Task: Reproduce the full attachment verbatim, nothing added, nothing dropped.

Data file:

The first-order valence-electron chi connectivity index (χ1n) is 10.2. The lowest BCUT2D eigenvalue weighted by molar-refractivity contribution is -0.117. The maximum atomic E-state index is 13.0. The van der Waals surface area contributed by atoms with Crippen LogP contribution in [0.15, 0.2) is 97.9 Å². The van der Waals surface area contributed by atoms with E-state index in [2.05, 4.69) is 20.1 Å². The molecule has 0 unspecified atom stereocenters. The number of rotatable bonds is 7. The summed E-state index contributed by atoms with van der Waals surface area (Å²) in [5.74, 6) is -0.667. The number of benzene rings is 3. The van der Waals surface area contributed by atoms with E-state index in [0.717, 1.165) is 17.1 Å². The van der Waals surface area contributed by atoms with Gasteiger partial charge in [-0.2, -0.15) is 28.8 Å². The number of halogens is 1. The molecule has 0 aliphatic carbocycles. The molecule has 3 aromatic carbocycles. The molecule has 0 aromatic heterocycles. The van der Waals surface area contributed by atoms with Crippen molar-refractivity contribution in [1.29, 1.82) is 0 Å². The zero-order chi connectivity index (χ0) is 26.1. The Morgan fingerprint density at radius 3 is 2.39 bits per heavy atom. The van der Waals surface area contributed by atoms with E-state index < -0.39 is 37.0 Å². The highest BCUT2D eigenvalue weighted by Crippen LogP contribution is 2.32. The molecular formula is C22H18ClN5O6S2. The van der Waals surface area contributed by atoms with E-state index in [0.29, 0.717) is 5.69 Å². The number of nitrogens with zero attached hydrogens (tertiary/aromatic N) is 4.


The first-order valence-electron chi connectivity index (χ1n) is 10.2. The lowest BCUT2D eigenvalue weighted by molar-refractivity contribution is -0.117. The maximum atomic E-state index is 13.0. The van der Waals surface area contributed by atoms with Crippen LogP contribution in [0.15, 0.2) is 97.9 Å². The van der Waals surface area contributed by atoms with E-state index in [2.05, 4.69) is 20.1 Å². The molecule has 0 unspecified atom stereocenters. The number of rotatable bonds is 7. The summed E-state index contributed by atoms with van der Waals surface area (Å²) in [5.74, 6) is -0.667. The number of benzene rings is 3. The van der Waals surface area contributed by atoms with E-state index in [0.717, 1.165) is 17.1 Å². The van der Waals surface area contributed by atoms with Gasteiger partial charge in [-0.2, -0.15) is 28.8 Å². The number of halogens is 1. The molecule has 0 aliphatic carbocycles. The molecule has 3 aromatic carbocycles. The molecule has 0 aromatic heterocycles. The van der Waals surface area contributed by atoms with Crippen molar-refractivity contribution in [1.29, 1.82) is 0 Å². The zero-order chi connectivity index (χ0) is 26.1. The Morgan fingerprint density at radius 3 is 2.39 bits per heavy atom. The van der Waals surface area contributed by atoms with E-state index < -0.39 is 37.0 Å². The highest BCUT2D eigenvalue weighted by Crippen LogP contribution is 2.32. The molecular formula is C22H18ClN5O6S2. The van der Waals surface area contributed by atoms with E-state index in [0.29, 0.717) is 5.69 Å². The number of nitrogens with zero attached hydrogens (tertiary/aromatic N) is 4.